According to the Joint Committee on Cancer, the 10-year survival rates for stages I, II, III, and IV medullary thyroid cancer (MTC) are 100%, 93%, 71%, and 21%, respectively. Guidelines from the American Thyroid Association (ATA) and the North American Neuroendocrine Tumor Society recommend that standard treatment for clinical MTC consist of total thyroidectomy with prophylactic central lymph node dissection. To understand if this “one-size-fits-all” surgical approach to MTC is effective, Nazanene H. Esfandiari, MD, and colleagues conducted a study of nearly 3,000 patients with MTC. “We wanted to understand the factors that were associated with worse survival, including the role of more versus less extensive surgery,” she says.

Disease Severity & Extent of Resection

Dr. Esfandiari and colleagues gathered data from the National Cancer Database on patients who were diagnosed with MTC between 1998 and 2005. “Disease severity was characterized by the size of the tumor, the number of cervical lymph node metastases, and the presence or absence of distant metastases,” says Dr. Esfandiari. “We looked at the relationship between tumor characteristics, patient characteristics, and the extent of surgery with regard to overall survival.” Tumors were categorized into those that were 1.0 cm or smaller, 1.1 cm to 2.0 cm, 2.1 cm to 4.0 cm, more than 4 cm, or unknown. Interventions compared in the study included total thyroidectomy, lobectomy, and no surgery. Cervical lymph nodes were grouped as follows: one to five, six to 10, 11 to 15, and 16 or more positive nodes.

“We found that the overall survival rate was about 89% for patients with tumors sized 2 cm or smaller and no distant metastases,” Dr. Esfandiari explains (Table). “The extent of surgical intervention did not appear to affect survival in these patients because almost everyone in this group did well.” The overall survival rate decreased to about 72% in patients with tumors larger than 2 cm and no distant metastases. However, all surgical treatments were associated with increased survival in these patients. The presence of distant metastases had a significant impact on overall survival, regardless of tumor size. “Only total thyroidectomy with regional lymph node resection in patients with distant metastases significantly improved survival when compared with no surgery,” adds Dr. Esfandiari.

Among patients with no cervical lymph node or distant metastases, the 5-year survival rate was 95%, and the 10-year survival rate was 86% (Figure). “The overall survival rates based on lymph node status were 90% for those with no positive cervical lymph nodes,” Dr. Esfandiari says. “However, the overall survival rates decreased in these patients to 74% for those with one to five lymph node metastases, 61% for those with six to 10 lymph node metastases, 69% for those with 11 to 16 lymph nodes metastases, and 55% for those with 16 or more lymph nodes metastases.”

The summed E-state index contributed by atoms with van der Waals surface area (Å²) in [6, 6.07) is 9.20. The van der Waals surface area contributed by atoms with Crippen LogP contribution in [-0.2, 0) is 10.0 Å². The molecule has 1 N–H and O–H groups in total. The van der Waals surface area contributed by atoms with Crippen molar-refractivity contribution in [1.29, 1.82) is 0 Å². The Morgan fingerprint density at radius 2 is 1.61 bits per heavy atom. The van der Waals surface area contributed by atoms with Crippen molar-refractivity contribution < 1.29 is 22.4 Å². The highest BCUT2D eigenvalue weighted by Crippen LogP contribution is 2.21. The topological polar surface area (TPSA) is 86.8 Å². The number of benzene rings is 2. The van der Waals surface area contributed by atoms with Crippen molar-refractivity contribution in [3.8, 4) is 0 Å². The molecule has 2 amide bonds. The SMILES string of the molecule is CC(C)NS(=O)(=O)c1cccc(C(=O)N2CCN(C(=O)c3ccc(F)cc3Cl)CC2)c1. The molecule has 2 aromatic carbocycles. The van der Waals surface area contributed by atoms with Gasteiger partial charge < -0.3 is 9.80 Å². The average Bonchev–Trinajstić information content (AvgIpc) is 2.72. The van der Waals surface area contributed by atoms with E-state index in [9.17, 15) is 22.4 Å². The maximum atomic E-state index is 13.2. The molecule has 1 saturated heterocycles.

After taking a slightly different look at the numbers, the research team found that 84% and 71% of patients with no cervical lymph nodes resected and no distant metastases were alive at 5 and 10 years, respectively. For those with five metastatic cervical lymph nodes but no distant metastases, the 10-year survival rate decreased to 70%. Among patients with 6 to 10 lymph node metastases, the 5-year survival rate was 77%, and the 10-year survival rate was 59%. The 5-year survival rate jumped back up to 80% for those with 11 to 15 lymph node metastases, whereas the 10-year survival rate continued to decrease, dropping to 57%. The 5-year and 10-year survival rates were 68% and 48%, respectively, for patients with 16 or more lymph node metastases. Only 26% of patients with distant metastases were alive at 5 years, and only 14% were alive at 10-years follow-up.

Piecing Together the Data

“The most recent ATA guidelines do not advocate lymph node dissections for patients with distant metastases,” explains Dr. Esfandiari. “However, our data show that patients with these metastases who underwent total thyroidectomy plus lymph node dissection had a better prognosis than those with distant metastases who underwent less extensive surgery. We also believe the number of cervical lymph node metastases should be part of the staging system in MTC because this appeared to have an impact on overall survival.”

Dr. Esfandiari believes that surgeons should decide on the extent of surgery for patients with MTC based on tumor size, distant metastases status, and cervical lymph node metastases status. “It should be noted that our study did not evaluate the relationship between cancer recurrence and extent of surgery,” she says. “Therefore, additional work is still needed. Moving forward, we plan to study the relationship between tumor markers and MTC outcomes. Research is also needed to assess physicians’ decision-making processes when treating patients with medullary thyroid cancer.”

References

Esfandiari N, Hughes D, Yin H, et al. The effect of extent of surgery and number of lymph node metastases on overall survival in patients with medullary thyroid cancer. J Clin Endocrinol Metab. 2014;99:448-454. Available at http://press.endocrine.org/doi/abs/10.1210/jc.2013-2942.

Kloos R, Eng C, Evans D, et al. Medullary thyroid cancer: management guidelines of the American Thyroid Association. Thyroid. 2009;19:565-612.

Chen H, Sippel R, O’Dorisio M, et al. The North American Neuroendocrine Tumor Society consensus guideline for the diagnosis and management of neuroendocrine tumors: pheochromocytoma, paraganglioma, and medullary thyroid cancer. Pancreas. 2010;39:775-783.

Machens A, Dralle H. Prognostic impact of N staging in 715 medullary thyroid cancer patients: proposal for a revised staging system. Ann Surg. 2013;257:323-329.